[2] Blundell et al., Weight Uncertainty in Neural Networks, ICML 2015

Detailed Description

OPEN: Low-Dose CT Reconstruction Using Deep Learning

Suitable as: Master's Project / Thesis

Computed tomography (CT) is a widely used medical imaging modality to generate a volumetric image representing the interior structure of a subject. To reconstruct a three dimensional (3D) CT image, a series of two dimensional (2D) X-ray based projections are acquired from different views of the subject. While the Filtered Backprojection (FBP) method yields an analytical solution to reconstruct a 3D CT image from these 2D X-ray projections, it also relies on a large number of them which correlates to the amount of ionizing radiation the subject is exposed to. In order to decrease the amount of ionizing radiation and consequently the subject’s risk to develop cancer, new CT reconstruction approaches that yield a decent image quality even from a low radiation dose need to be investigated. Recent research in low-dose CT reconstruction employed deep convolutional neural networks (CNNs) to find low-dose solutions to this problem. The goal of this project is to explore and evaluate deep learning based low-dose CT reconstruction approaches to investigate new solutions to this demanding problem.

[1] Thaler et al., Sparse-View CT Reconstruction Using Wasserstein GANs, International Workshop on Machine Learning for Medical Image Reconstruction, 2018

Detailed Description

OPEN: Rotation Invariant Deep Neural Networks

Suitable as: Master's Project / Thesis

Deep convolutional neural networks (DCNN) have recently shown outstanding performance on image classification and object detection tasks due to their powerful multiscale filters. The dominant filters used in building DCNN architectures are only transitionally invariant, which is not optimal when the problem is rotation equivalent, as it is the case in e.g. cells detection and tracking task. Thus, by explicitly encoding the expected rotational invariance of the object in the image [1][2], the complexity of the problem is decreased, leading to a reduction in the size of the required model.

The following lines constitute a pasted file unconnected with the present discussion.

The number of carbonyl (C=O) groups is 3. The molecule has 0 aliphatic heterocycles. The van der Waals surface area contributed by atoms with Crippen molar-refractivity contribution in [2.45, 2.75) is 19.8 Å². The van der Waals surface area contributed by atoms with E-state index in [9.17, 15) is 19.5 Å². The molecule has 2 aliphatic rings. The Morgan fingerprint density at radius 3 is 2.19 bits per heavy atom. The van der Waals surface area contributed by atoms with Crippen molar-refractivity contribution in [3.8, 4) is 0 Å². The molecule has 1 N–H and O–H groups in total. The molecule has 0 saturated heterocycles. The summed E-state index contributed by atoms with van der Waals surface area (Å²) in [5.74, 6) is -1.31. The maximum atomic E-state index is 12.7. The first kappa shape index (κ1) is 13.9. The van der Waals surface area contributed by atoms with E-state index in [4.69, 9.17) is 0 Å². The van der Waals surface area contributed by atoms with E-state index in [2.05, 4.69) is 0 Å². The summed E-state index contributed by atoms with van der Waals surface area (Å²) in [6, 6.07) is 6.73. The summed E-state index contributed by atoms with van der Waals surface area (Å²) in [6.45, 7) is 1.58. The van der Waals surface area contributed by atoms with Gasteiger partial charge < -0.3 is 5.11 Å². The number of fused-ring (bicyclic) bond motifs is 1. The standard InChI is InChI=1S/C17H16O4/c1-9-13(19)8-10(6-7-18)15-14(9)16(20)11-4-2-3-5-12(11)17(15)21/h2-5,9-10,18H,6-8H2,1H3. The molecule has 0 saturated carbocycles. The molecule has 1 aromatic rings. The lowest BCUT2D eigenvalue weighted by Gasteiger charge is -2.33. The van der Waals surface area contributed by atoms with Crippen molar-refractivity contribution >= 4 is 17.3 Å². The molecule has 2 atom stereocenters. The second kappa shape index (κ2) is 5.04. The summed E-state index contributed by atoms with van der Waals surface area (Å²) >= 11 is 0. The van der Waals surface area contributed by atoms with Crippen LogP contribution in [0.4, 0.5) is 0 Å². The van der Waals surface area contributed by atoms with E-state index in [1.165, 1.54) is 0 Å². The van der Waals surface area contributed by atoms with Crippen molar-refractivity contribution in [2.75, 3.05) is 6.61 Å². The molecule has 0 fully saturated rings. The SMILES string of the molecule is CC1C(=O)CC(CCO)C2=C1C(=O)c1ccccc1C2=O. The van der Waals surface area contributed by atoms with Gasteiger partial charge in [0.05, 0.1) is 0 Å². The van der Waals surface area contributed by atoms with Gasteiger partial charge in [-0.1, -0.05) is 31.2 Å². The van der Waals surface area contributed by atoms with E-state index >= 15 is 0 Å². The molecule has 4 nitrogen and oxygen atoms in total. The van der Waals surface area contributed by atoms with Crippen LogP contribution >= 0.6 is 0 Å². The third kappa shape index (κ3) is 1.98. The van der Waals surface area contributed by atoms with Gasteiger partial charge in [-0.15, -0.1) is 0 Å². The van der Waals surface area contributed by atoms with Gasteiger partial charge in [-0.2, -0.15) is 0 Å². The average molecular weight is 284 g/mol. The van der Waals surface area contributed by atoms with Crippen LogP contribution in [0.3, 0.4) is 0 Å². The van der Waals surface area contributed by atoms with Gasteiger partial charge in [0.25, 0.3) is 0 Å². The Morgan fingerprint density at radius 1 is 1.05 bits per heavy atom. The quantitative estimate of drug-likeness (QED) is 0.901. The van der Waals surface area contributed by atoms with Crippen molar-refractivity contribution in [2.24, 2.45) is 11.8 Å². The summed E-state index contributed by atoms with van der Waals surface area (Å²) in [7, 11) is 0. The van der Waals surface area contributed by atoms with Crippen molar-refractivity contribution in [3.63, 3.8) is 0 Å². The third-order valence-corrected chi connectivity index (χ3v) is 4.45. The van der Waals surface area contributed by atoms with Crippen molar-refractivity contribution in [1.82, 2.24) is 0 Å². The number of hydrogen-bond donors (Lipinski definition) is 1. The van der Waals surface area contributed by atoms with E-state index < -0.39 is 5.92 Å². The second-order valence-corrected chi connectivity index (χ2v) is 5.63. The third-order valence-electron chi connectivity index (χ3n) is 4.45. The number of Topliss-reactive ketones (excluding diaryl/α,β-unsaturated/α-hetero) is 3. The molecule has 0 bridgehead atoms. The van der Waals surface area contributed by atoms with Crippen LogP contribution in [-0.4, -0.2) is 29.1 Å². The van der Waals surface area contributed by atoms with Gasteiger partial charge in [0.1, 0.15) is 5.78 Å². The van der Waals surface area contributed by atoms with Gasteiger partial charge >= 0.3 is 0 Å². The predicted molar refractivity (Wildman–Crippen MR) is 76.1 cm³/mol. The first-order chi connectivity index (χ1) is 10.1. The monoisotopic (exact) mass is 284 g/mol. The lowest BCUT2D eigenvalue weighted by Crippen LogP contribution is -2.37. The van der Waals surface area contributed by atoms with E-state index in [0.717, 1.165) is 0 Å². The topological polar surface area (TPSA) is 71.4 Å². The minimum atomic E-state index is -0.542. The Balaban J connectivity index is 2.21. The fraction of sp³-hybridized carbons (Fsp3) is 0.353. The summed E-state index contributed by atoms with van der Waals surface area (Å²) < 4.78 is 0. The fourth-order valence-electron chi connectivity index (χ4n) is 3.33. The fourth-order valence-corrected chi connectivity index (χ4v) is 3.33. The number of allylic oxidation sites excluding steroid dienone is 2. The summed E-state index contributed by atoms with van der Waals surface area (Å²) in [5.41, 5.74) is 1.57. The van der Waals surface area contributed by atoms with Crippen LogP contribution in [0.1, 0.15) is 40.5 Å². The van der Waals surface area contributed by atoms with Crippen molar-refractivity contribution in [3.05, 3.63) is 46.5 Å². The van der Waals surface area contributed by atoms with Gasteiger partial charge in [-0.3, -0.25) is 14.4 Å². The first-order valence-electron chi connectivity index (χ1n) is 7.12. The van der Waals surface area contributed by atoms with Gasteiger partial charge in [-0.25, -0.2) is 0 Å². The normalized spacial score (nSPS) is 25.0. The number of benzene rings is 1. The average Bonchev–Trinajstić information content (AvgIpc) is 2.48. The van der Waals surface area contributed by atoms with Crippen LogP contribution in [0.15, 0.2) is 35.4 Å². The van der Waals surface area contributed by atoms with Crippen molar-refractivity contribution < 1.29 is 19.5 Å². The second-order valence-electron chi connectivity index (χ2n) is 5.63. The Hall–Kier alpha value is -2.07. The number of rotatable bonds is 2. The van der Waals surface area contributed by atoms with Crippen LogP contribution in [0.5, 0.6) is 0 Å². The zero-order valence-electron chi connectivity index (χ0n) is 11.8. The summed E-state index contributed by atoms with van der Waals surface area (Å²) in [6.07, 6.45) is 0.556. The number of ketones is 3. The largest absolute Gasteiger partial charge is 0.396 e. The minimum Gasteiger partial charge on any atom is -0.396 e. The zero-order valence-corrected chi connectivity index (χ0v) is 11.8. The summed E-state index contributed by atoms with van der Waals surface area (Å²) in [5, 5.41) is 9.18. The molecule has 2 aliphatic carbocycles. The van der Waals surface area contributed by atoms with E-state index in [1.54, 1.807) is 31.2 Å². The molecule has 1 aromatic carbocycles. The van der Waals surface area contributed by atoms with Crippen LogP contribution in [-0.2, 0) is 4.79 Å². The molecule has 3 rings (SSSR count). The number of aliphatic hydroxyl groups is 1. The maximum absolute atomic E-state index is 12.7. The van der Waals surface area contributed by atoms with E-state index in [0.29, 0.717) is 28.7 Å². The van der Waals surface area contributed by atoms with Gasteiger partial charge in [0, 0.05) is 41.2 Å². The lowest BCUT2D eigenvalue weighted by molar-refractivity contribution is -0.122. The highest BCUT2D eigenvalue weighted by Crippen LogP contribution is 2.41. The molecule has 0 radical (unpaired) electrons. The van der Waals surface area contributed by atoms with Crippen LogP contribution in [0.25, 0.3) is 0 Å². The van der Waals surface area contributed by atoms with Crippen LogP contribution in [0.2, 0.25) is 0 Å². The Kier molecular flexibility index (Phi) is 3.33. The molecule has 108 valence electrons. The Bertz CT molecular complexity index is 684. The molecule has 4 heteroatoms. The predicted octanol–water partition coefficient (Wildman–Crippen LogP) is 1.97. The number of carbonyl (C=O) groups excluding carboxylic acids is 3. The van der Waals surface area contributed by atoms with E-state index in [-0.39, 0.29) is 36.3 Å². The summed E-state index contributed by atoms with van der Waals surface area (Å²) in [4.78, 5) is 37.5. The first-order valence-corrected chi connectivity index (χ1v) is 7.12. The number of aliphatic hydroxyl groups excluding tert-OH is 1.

[1] Marcos et al., Rotation equivariant vector field networks, ICCV, Venice, Italy, 2017

[2] Bekkers et al., Roto-Translation Covariant Convolutional Networks for Medical Image Analysis, MICCAI, Granada, Spain, 2018.

Detailed Description

Currently Ongoing Student Projects

TAKEN: Semi-Supervised Multi-Label Whole Heart Segmentation

Suitable as: Master's Project / Thesis

Student currently working on this project: Elisabeth Rechberger

Deep learning boosted the state-of-the-art in many computer vision and medical imaging tasks. Unfortunately, deep convolutional neural networks (CNNs) require lots of data to be trained successfully and deliver good performance. Especially in the medical imaging domain, obtaining large annotated datasets is not only difficult due to financial and ethical reasons, but also due to demanding annotations from medical experts.

Semi-supervised learning is a way of alleviating the requirement of lots of annotations, by also using information from images, where no annotations are available [1]. The goal of this project is to apply semi-supervised learning techinques for semantic segmentation problems, specifically for multi-label whole heart segmentation [2]. For this project, the student has to do a literature overview of semi-supervised semantic segmentation using CNNs in the medical imaging domain and to implement and compare various semi-supervised learning methods, e.g., using generative adverserial networks (GANs) to regularize the predicted segmentations.

[1] Yang et al., Unsupervised Domain Adaptation for Automatic Estimation of Cardiothoracic Ratio, International Conference on Medical Image Computing and Computer-Assisted Intervention, 2018